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Inria / Raweb 2003
Project: PARIS

Project : paris

Section: Overall Objectives


Large-scale data management for grids

A major contribution of the grid computing environments developed so far is to have decoupled computation from deployment. Deployment is typically considered as an external service provided by the underlying infrastructure, in charge of locating and interacting with the physical resources. In contrast, as of today, no such sophisticated service exists regarding data management on the grid: the user is still left to explicitly store and transfer the data needed by the computation between these sites. Like deployment, we claim that an adequate approach to this problem consists in decoupling data management from computation, through an external service tailored to the requirements of scientific computation. We focus on the case of a grid consisting of a federation of distributed clusters. Such a data sharing service should meet two main properties: persistence and transparency.

First, the data sets used by the grid computing applications may be very large. Their transfer from one site to another may be costly (in terms of both bandwidth and latency), so such data movements should be carefully optimized. Therefore, the data management service should allow data to be persistently stored on the grid infrastructure independently of the applications, in order to allow their reuse in an efficient way.

Second, a data management service should provide transparent access to data. It should handle data localization and transfer without any help from the programmer. Yet, it should make good use of additional information and hints provided by the programmer, if any. The service should also transparently use adequate replication strategies and consistency protocols to ensure data availability and consistency in a large-scale, dynamic architecture.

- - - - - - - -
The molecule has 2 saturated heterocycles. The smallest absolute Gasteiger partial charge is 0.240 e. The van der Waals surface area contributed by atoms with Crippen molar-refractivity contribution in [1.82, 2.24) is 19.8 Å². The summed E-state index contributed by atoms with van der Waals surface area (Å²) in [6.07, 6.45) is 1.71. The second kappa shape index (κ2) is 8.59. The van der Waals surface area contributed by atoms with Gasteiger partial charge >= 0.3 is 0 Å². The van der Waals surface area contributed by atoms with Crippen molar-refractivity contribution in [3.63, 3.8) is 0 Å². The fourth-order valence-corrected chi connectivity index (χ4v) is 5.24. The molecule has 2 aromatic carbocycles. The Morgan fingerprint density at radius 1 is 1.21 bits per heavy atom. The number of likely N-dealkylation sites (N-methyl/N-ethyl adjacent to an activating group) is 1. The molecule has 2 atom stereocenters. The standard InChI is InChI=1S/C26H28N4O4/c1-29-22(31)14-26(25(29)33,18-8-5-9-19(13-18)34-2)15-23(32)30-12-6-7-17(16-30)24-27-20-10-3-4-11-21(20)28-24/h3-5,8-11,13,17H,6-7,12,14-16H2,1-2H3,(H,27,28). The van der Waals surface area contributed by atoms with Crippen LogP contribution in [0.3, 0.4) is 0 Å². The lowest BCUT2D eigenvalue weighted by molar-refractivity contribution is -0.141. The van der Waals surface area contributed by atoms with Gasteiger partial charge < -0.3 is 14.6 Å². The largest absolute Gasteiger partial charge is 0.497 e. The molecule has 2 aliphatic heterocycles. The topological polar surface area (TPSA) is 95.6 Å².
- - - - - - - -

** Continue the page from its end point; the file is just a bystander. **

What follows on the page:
Given that our target architecture is a federation of clusters, a few constraints need to be addressed. The clusters which make up the grid are not guaranteed to remain constantly available. Nodes may leave due to technical problems or because some resources become temporarily unavailable. This should obviously not result in disabling the data management service. Also, new nodes may dynamically join the physical infrastructure: the service should be able to dynamically take into account the additional resources they provide.

On the other hand, it should be noted that the algorithms proposed for parallel computing have often been studied on small-scale configurations. Our target architecture is typically made of thousands of computing nodes, say tens of hundred-node clusters. It is well-known that designing low-level, explicit Mpi programs is most difficult at such a scale. In contrast, peer-to-peer approaches have proved to remain effective at large scales and can serve as inspiration source.

Finally, in grid applications, data are generally shared and can be modified by multiple partners. Traditional replication and consistency protocols designed for DSM systems have often made the assumption of a small-scale, static, homogeneous architecture. These hypotheses need to be revisited and this should lead to new consistency models and protocols adapted to a dynamic, large-scale, heterogeneous architecture.


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